45. 45. 45 Use of ICTs and E-Learning to:• develop culturally responsive content in local languages ( Nepal, 4 Directions)• incorporate traditional cultural knowledge into curriculum• preserve and revitalize native languages
    46. 46. 46The Four Directions Project An Indigenous Model of Education
    47. 47. 47 Tailor Use of ICTS and E-Learningto Meet Local Needs and Conditions . • Most PCs developed for individuals who are both literate and numerate • Need research on ICTs for non-literate populations in remote and poor areas
    48. 48. 48Strategies to Support E-Learning for Teacher Development
    49. 49. 49Support National E-Learning Initiatives: Korea Example
    50. 50. 50Support National ICT Initiatives: Rwanda Example Source: International Telecommunications Union (2007) World Information Society 2007 Report
    51. 51. 51Support National ICT Initiatives: Morocco Example Source: International Telecommunications Union (2007) World Information Society 2007 Report
    52. 52. 52 Advocate for New RegulatoryFramework in Developing Countries • Today’s broadband challenge requires new thinking and an end to business as usual • Build on mobile success where 2/3 of mobile customers are in developing countries • Regulators have an unprecedented opportunity to speed the uptake of broadband to enable the Information Society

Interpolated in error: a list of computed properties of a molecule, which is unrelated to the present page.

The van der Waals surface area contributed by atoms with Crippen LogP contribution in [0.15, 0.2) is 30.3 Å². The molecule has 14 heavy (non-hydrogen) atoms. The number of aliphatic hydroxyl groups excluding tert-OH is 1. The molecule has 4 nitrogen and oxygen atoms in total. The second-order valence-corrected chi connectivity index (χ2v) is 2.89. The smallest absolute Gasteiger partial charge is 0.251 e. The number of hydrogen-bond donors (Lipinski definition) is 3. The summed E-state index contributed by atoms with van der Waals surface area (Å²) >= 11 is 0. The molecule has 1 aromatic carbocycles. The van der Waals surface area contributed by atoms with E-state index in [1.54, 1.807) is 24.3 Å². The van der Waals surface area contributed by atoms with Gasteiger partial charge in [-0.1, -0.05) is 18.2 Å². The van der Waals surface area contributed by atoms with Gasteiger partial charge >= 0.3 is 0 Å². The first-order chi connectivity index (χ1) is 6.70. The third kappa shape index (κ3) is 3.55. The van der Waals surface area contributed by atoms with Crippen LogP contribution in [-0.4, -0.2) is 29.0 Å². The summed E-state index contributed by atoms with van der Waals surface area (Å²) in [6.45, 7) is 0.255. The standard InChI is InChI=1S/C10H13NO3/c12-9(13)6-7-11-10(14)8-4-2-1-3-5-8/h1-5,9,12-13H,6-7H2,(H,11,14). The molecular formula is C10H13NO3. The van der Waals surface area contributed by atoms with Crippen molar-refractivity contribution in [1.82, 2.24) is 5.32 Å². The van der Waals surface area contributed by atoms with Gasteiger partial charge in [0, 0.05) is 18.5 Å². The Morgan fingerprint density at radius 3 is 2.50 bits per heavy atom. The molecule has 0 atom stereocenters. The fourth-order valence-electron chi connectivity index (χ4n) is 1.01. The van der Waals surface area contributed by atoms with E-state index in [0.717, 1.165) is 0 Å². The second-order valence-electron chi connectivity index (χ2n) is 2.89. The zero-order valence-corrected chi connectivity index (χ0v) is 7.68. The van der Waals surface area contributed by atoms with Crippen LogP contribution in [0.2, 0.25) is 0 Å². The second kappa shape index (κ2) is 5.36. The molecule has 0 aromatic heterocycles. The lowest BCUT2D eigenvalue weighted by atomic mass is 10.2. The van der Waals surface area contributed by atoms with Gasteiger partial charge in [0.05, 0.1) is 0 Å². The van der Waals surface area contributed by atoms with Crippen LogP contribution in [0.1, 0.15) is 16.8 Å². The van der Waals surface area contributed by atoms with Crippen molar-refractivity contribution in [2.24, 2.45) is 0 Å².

53. 53. 53Attract Foreign Direct Investment: India Example Source: Reserve Bank of India
    54. 54. 54 Institutional Incentives for E-Learning and Open Educational ResourcesNeed to provide institutional rewards for faculty who contribute their work to an open environment and/or are willing to develop quality online instructionThis is particularly true related to criteria for academic advancement and tenure decisions
    55. 55. 55 Develop Collaborations and Pilot Projects• Develop trans-national collaborations between universities in region and across the globe to share resources and expertise• Work with universities, schools, communities, government agencies, private sector to demonstrate benefits of e-learning access • Example of Educational Native American Network (ENAN)
    56. 56. 56 Summary: Leadership Opportunities and Challenges for Teacher Education Institutions• Provide leadership in open educational resources• Collaborate with telecommunications regulatory agencies to develop policies that will support educational development• Establish trans-national partnerships with higher education institutions in developing countries to foster exchanges and sustained dialogue
    57. 57. Summary: Leadership Opportunities and Challenges for Teacher Education• Help initiate or support national initiatives for wireless and broadband access• Develop pilots to demonstrate effectiveness and feasibility of e-learning• Work with community members to develop culturally responsive cultural digital content in local languages
    58. 58. 58Contact: Paul Resta Ruth Knight Millikan Professorship Director, Learning Technology Center The University of Texas at Austin Website: about/resta/index.php